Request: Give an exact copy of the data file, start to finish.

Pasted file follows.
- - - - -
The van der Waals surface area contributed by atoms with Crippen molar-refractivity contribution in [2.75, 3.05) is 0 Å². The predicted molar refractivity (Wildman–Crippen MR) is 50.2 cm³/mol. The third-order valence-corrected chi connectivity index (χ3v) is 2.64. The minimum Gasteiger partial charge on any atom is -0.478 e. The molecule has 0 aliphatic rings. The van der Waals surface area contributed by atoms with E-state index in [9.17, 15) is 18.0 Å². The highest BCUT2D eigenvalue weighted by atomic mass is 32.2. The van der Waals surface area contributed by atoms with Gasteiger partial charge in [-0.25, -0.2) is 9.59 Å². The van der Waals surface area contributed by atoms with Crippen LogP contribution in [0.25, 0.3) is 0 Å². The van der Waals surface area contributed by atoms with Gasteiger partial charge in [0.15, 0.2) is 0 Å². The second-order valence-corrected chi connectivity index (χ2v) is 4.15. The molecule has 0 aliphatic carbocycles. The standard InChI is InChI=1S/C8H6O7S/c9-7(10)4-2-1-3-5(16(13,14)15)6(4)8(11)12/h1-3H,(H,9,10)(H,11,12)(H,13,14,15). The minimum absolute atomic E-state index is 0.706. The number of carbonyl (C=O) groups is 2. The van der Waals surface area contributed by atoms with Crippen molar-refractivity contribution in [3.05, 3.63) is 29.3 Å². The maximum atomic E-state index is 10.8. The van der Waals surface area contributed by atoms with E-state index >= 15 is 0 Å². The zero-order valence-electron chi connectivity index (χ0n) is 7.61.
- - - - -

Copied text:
The van der Waals surface area contributed by atoms with Crippen molar-refractivity contribution in [2.75, 3.05) is 0 Å². The predicted molar refractivity (Wildman–Crippen MR) is 50.2 cm³/mol. The third-order valence-corrected chi connectivity index (χ3v) is 2.64. The minimum Gasteiger partial charge on any atom is -0.478 e. The molecule has 0 aliphatic rings. The van der Waals surface area contributed by atoms with E-state index in [9.17, 15) is 18.0 Å². The highest BCUT2D eigenvalue weighted by atomic mass is 32.2. The van der Waals surface area contributed by atoms with Gasteiger partial charge in [-0.25, -0.2) is 9.59 Å². The van der Waals surface area contributed by atoms with Crippen LogP contribution in [0.25, 0.3) is 0 Å². The van der Waals surface area contributed by atoms with Gasteiger partial charge in [0.15, 0.2) is 0 Å². The second-order valence-corrected chi connectivity index (χ2v) is 4.15. The molecule has 0 aliphatic carbocycles. The standard InChI is InChI=1S/C8H6O7S/c9-7(10)4-2-1-3-5(16(13,14)15)6(4)8(11)12/h1-3H,(H,9,10)(H,11,12)(H,13,14,15). The minimum absolute atomic E-state index is 0.706. The number of carbonyl (C=O) groups is 2. The van der Waals surface area contributed by atoms with Crippen molar-refractivity contribution in [3.05, 3.63) is 29.3 Å². The maximum atomic E-state index is 10.8. The van der Waals surface area contributed by atoms with E-state index >= 15 is 0 Å². The zero-order valence-electron chi connectivity index (χ0n) is 7.61.